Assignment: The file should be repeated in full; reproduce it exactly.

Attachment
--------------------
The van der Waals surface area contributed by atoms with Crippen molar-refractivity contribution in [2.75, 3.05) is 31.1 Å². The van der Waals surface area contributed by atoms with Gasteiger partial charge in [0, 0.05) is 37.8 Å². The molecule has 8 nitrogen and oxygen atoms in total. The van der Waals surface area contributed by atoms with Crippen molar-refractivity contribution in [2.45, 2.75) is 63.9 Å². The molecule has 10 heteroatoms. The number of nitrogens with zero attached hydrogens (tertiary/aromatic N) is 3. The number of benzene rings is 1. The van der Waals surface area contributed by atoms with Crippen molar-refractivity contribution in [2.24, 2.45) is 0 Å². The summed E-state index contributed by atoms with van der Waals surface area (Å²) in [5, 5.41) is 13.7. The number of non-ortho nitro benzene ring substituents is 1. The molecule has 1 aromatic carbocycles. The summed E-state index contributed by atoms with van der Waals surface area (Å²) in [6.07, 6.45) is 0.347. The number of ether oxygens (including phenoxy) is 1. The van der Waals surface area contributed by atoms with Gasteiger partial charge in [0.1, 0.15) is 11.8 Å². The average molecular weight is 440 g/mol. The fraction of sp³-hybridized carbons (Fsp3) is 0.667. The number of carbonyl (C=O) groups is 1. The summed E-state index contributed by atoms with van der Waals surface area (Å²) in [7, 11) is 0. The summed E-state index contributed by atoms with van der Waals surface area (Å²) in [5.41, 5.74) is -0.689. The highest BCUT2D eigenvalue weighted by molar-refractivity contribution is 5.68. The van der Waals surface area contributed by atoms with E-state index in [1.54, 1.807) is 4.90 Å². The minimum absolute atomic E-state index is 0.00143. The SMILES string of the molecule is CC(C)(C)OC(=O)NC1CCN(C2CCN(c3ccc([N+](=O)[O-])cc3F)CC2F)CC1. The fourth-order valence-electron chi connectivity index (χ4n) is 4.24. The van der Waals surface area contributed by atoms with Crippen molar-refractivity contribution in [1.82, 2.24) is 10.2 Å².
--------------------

The van der Waals surface area contributed by atoms with Crippen molar-refractivity contribution in [2.75, 3.05) is 31.1 Å². The van der Waals surface area contributed by atoms with Gasteiger partial charge in [0, 0.05) is 37.8 Å². The molecule has 8 nitrogen and oxygen atoms in total. The van der Waals surface area contributed by atoms with Crippen molar-refractivity contribution in [2.45, 2.75) is 63.9 Å². The molecule has 10 heteroatoms. The number of nitrogens with zero attached hydrogens (tertiary/aromatic N) is 3. The number of benzene rings is 1. The van der Waals surface area contributed by atoms with Crippen molar-refractivity contribution in [2.24, 2.45) is 0 Å². The summed E-state index contributed by atoms with van der Waals surface area (Å²) in [5, 5.41) is 13.7. The number of non-ortho nitro benzene ring substituents is 1. The molecule has 1 aromatic carbocycles. The summed E-state index contributed by atoms with van der Waals surface area (Å²) in [6.07, 6.45) is 0.347. The number of ether oxygens (including phenoxy) is 1. The van der Waals surface area contributed by atoms with Gasteiger partial charge in [0.1, 0.15) is 11.8 Å². The average molecular weight is 440 g/mol. The fraction of sp³-hybridized carbons (Fsp3) is 0.667. The number of carbonyl (C=O) groups is 1. The summed E-state index contributed by atoms with van der Waals surface area (Å²) in [7, 11) is 0. The summed E-state index contributed by atoms with van der Waals surface area (Å²) in [5.41, 5.74) is -0.689. The highest BCUT2D eigenvalue weighted by molar-refractivity contribution is 5.68. The van der Waals surface area contributed by atoms with E-state index in [1.54, 1.807) is 4.90 Å². The minimum absolute atomic E-state index is 0.00143. The SMILES string of the molecule is CC(C)(C)OC(=O)NC1CCN(C2CCN(c3ccc([N+](=O)[O-])cc3F)CC2F)CC1. The fourth-order valence-electron chi connectivity index (χ4n) is 4.24. The van der Waals surface area contributed by atoms with Crippen molar-refractivity contribution in [1.82, 2.24) is 10.2 Å².